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Nirmala Menon, Founder, and CEO of Interweave Consulting, shares how organizations can adopt diverse workplace management practices to promote healthy workplaces.
“Creating diversity means onboarding based on talent, but inclusion means giving employees access to accommodation and celebrating their contributions.”
Diversity and Inclusion (D&I) have become corporate buzzwords today because of the core position they hold in human resource management. Diversity refers to opportunities individuals across the social spectrum get to showcase their talent, and inclusion means building spaces where employees can work without bias.
For Nirmala Menon, D&I practices are meaningful solutions woven into the company culture to build a healthy workplace. The Founder and CEO of Interweave Consulting, she shares how personal preferences and unconscious biases dissuade us from explicitly engaging in D&I.
Social groups like women, individuals with disabilities, individuals from weaker socio-economic sections, or members of the LGBTQ+ community often lose job opportunities because of the biases associated with them.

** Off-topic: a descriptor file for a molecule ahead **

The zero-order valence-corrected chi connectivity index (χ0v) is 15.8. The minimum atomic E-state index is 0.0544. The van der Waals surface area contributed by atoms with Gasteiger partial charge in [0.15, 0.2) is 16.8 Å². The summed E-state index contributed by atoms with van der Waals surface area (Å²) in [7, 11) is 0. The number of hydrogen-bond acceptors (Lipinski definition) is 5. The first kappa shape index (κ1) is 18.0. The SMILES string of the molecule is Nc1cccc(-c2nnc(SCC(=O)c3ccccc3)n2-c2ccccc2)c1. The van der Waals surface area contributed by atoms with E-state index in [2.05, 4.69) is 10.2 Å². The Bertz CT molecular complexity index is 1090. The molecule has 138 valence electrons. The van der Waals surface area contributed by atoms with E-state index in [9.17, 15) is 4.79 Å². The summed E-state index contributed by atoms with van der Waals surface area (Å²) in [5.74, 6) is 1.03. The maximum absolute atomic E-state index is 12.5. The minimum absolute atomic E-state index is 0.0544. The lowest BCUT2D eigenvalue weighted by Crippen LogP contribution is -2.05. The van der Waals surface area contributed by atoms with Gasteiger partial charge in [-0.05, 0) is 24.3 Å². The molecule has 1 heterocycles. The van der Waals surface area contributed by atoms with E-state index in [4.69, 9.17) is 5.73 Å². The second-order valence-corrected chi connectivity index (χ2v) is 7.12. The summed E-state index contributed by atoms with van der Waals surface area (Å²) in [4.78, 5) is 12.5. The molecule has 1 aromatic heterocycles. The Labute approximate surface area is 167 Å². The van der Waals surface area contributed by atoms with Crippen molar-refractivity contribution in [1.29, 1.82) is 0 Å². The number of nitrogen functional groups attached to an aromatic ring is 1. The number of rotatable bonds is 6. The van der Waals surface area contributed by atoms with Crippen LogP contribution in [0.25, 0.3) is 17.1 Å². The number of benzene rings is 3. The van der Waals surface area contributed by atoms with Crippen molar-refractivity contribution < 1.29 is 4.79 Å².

It is to address these biases that Nirmala Menon founded Interweave Consulting. She believes that workplaces are a microcosm of society, and hence are responsible for making employment equitable.
As an HR professional with over three decades of experience, Nirmala knows that when organizations hire without diverse policies they lose out on their talent and innovation capacity. A lack of a diverse talent pool ultimately results in missed opportunities in a thriving business space.
“An organization that promotes a rich D&I space holds the responsibility of influencing mindsets.” Being spaces of social interaction, building an approachable attitude toward inclusion can create a ripple effect across levels. “Hiring without bias is the first step to promoting inclusive workplaces.” The second step, therefore, would be to ensure that the talent has the resources to sharpen their skills and contribute to the workplace.
Nirmala firmly believes that one which stops us from building accessible inclusive workplaces is our perception of privileges. We often interact with those people who belong to a social standing similar to ours. If this remains the case, building a diverse workforce is a far-fetched goal.
She says, “Hiring committees need to be trained in a way where they can identify their biases and privileges. Moreover, organisations must hunt for talent based on skills.” Such practices ensure inclusion at the pre-employment level.
When asked what more can be done, Nirmala said that we must develop human resources through innate attributes. “Innate attributes develop from your social setup. They are the skills we develop over time. Talented individuals from underrepresented groups may not have access to these attributes, but they can learn them. The key is for organisations to develop innate factors.”
As the conversation with Nirmala progressed, it became clear that Diversity and Inclusion are learnable practices. Leaders at all levels must learn what their organisations have to offer to make a lasting impact on society.